Dr. Eubanks suggested Dr. Rani Whitfield, “The Hip Hop Doctor.” They’ve worked with him in Louisiana with youth programming. Dr. Whitfield is a family physician in Baton Rouge. His educational programs target prisoners and youth. www.h2doc.com
Dr. Thearon McKinney at NC State is good friends with the assistant surgeon general, Dr. Donald Weaver. He was a luncheon speaker at a recent meeting several of the group attended. He is a dynamic speaker and said that the number one children’s health issue is oral health. Mitch Owen will get in touch with Dr. McKinney to see if we can reach Dr. Weaver.
Frank Stit is a celebrity chef in Birmingham who promotes the use of locally-produced foods. He is an interesting person and has had a huge impact in the South’s trendy restaurants. He could talk about his philosophy.
Andy Core, an exercise physiologist, is one of Northwest Arkansas’ most popular physical health and nutrition experts. He is a dynamic and energetic speaker. Andy Core.com.
Several had heard a gentleman from the Center for Disease Control speak and he was dynamic. Frankie is going to look to see who that was.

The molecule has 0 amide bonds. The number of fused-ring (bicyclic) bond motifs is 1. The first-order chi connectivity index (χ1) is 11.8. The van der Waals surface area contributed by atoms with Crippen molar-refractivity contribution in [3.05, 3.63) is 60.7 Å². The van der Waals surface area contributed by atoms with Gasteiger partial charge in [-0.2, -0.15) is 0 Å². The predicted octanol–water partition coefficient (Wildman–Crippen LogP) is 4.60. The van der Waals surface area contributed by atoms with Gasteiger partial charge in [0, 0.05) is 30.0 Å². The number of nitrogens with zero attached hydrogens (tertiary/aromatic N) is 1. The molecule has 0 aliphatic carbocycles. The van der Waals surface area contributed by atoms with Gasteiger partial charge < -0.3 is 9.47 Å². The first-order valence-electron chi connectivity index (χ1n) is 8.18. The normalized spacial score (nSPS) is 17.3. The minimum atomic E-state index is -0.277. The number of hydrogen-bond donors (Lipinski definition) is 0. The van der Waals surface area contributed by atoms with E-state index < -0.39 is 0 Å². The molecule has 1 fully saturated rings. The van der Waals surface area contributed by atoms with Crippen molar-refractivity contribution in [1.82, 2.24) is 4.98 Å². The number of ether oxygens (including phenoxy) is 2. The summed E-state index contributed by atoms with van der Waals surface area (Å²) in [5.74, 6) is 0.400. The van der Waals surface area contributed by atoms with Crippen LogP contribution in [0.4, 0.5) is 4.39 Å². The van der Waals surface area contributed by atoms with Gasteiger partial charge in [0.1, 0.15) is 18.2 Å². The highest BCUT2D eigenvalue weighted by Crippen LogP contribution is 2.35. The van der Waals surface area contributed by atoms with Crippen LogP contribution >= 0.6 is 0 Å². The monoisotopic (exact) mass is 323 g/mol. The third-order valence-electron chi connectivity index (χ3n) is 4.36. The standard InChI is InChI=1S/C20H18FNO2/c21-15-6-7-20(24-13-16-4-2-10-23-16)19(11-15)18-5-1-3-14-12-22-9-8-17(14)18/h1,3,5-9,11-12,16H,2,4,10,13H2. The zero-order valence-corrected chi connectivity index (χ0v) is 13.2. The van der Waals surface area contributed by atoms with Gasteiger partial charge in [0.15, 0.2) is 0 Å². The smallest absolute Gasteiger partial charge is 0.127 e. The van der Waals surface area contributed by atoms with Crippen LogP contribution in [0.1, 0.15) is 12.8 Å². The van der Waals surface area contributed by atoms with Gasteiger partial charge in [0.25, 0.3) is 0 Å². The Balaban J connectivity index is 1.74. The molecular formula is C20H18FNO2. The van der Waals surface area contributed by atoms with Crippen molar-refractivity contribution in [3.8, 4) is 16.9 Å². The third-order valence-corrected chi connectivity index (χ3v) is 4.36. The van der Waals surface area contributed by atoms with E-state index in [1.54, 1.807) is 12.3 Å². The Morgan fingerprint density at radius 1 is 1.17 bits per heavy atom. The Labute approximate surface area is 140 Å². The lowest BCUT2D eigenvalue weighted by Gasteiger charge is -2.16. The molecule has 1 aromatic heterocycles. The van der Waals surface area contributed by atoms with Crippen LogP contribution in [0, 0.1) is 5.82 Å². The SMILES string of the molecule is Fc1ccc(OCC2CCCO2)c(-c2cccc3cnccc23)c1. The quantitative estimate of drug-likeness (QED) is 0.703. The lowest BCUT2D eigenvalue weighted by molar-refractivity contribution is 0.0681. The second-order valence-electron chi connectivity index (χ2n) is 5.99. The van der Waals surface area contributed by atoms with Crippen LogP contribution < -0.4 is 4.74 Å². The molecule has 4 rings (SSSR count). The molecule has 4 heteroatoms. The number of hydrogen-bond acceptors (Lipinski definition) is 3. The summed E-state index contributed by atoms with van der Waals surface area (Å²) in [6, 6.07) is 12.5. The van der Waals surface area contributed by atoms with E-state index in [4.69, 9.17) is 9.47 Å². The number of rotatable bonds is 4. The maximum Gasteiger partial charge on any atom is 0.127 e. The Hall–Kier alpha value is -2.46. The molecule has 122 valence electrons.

Dr. Eubanks suggested having a panel rather than a keynote speaker. Then the members could go to the committee meetings for in-depth discussion.
The group discussed a variety of formats and topics for the first day’s general session. There was concern about how this topic would apply to all program areas—especially agriculture and natural resources. Several shared ideas about how biotechnology and organic foods, for instance, ties in with agriculture. The work being done at Kannapolis in biotechnology relates ag. to wellness and healthy living. If we could get someone from Kannapolis, they could explain the vision of relating it to ag. and other disciplines.